The Days of Drying Meat (Ayyam al-Tashreeq) fall on the 11th, 12th, and 13th of Dhul Hijjah, which are days four, five, and six of the Hajj. During these days, pilgrims perform Rami at all three pillars each day. Traditionally, the meat from the sacrificed animals was used for drying and processing.

The Hadith reported by Hazrat Jabir (RA) in Sahih Muslim guides the timing and sequence of these acts performed by Prophet Muhammad (SAW) during Hajj.

Allah’s Messenger (SAW) flung pebbles at jamra on the Day of Nahr after sunrise, and after that (i. e. on the 11th, 12th and 13th of Dhu’l-Hijja when the sun had declined.

[Sahih Muslim 1299b]

Here are some practical tips for performing the Stoning of the Jamarat

  • The Stoning of the Jamarat can be crowded and intense. Keep your composure, move slowly, and be patient with others.
  • Make sure you are well-hydrated and rested before undertaking the ritual. Dehydration and fatigue can exacerbate the challenges of the crowded environment.
  • Try to perform the ritual during off-peak hours when the crowds are smaller, such as early morning or late evening.
  • Use small pebbles for the Stoning, as large stones can cause injury to yourself or others.
  • If you need help during the ritual, don’t hesitate to ask nearby pilgrims or authorities for help.

By following these practical tips, you can securely and respectfully perform the Stoning of the Jamarat and enhance your spirituality.

Rami on Behalf of Others

Pelting can be done on behalf of others if he is:

  • Too old
  • Sick
  • Very weak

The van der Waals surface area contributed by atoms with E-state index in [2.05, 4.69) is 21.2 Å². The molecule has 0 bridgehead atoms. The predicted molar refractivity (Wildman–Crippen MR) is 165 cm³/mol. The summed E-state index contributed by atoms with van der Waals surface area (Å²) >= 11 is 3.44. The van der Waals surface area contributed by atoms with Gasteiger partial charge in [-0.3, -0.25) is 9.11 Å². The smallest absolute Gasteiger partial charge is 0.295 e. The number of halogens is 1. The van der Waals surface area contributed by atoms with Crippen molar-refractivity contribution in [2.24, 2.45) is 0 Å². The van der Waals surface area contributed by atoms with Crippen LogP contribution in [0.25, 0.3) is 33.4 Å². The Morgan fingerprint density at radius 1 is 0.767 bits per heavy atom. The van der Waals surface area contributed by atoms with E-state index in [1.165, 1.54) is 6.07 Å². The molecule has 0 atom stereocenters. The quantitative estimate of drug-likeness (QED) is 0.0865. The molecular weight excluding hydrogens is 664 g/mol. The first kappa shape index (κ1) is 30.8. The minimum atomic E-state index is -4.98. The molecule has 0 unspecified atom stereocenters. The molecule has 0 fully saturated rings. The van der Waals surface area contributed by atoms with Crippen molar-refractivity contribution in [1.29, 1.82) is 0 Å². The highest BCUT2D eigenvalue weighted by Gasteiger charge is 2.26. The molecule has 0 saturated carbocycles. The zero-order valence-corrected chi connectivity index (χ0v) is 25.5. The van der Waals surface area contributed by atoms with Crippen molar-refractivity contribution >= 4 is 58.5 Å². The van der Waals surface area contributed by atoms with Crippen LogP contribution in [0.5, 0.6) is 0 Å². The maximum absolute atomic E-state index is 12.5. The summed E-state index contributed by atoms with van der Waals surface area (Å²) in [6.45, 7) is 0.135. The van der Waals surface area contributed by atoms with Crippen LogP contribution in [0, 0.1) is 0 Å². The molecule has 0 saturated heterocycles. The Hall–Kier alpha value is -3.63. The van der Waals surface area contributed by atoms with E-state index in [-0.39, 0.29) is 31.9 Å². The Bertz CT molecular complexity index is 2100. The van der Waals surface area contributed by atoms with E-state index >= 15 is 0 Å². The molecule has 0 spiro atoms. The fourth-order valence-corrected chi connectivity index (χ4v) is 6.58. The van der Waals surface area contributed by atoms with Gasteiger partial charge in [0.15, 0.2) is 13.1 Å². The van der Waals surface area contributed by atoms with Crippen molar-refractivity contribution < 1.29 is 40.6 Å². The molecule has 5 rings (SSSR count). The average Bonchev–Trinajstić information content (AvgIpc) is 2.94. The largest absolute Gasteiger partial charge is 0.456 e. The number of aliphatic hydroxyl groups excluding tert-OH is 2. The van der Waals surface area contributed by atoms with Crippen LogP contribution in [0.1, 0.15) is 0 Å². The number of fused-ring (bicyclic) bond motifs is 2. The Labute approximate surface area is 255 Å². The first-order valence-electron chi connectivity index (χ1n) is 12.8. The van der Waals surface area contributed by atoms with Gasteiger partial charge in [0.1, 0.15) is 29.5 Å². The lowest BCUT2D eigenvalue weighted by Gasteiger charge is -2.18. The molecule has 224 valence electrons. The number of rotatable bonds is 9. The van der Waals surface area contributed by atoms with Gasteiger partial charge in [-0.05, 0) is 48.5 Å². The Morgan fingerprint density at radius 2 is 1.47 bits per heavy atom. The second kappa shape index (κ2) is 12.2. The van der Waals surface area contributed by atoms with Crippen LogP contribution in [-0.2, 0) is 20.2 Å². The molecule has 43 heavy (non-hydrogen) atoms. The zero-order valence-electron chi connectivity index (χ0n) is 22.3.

• Pregnant

Large crowds are not an excuse to have Rami perform on your behalf. If you are feeling apprehensive or anxious about the ritual, perform Rami at a time when it is less crowded. If you appoint someone to pelt on your behalf for this reason, it won’t be valid and will incur a penalty.

You are pelting on someone’s behalf, make sure you have their permission and they are happy for you to do so. If you don’t get their permission, it will be considered invalid.

The method of pelting on behalf of someone else is as follows:

  • Pelt your seven pebbles at the Jamarah, one at a time.
  • Pelt the seven pebbles for the person you’re deputising for, one at a time.
  • Move to the next Jamarah and repeat the process (if it’s the 11th, 12th or 13th).

Both men and women can pelt on behalf of someone else.

Safety Measures and Modern Arrangements

Saudi authorities have implemented safety measures and modern arrangements to manage crowds during the Stoning of the Jamarat. Here are some of the key safety measures and modern arrangements:

Improved Infrastructure

Saudi Arabia expanded and renovated the Jamarat bridge to improve crowd flow during the stoning ritual as part of their investment in infrastructure to accommodate more pilgrims.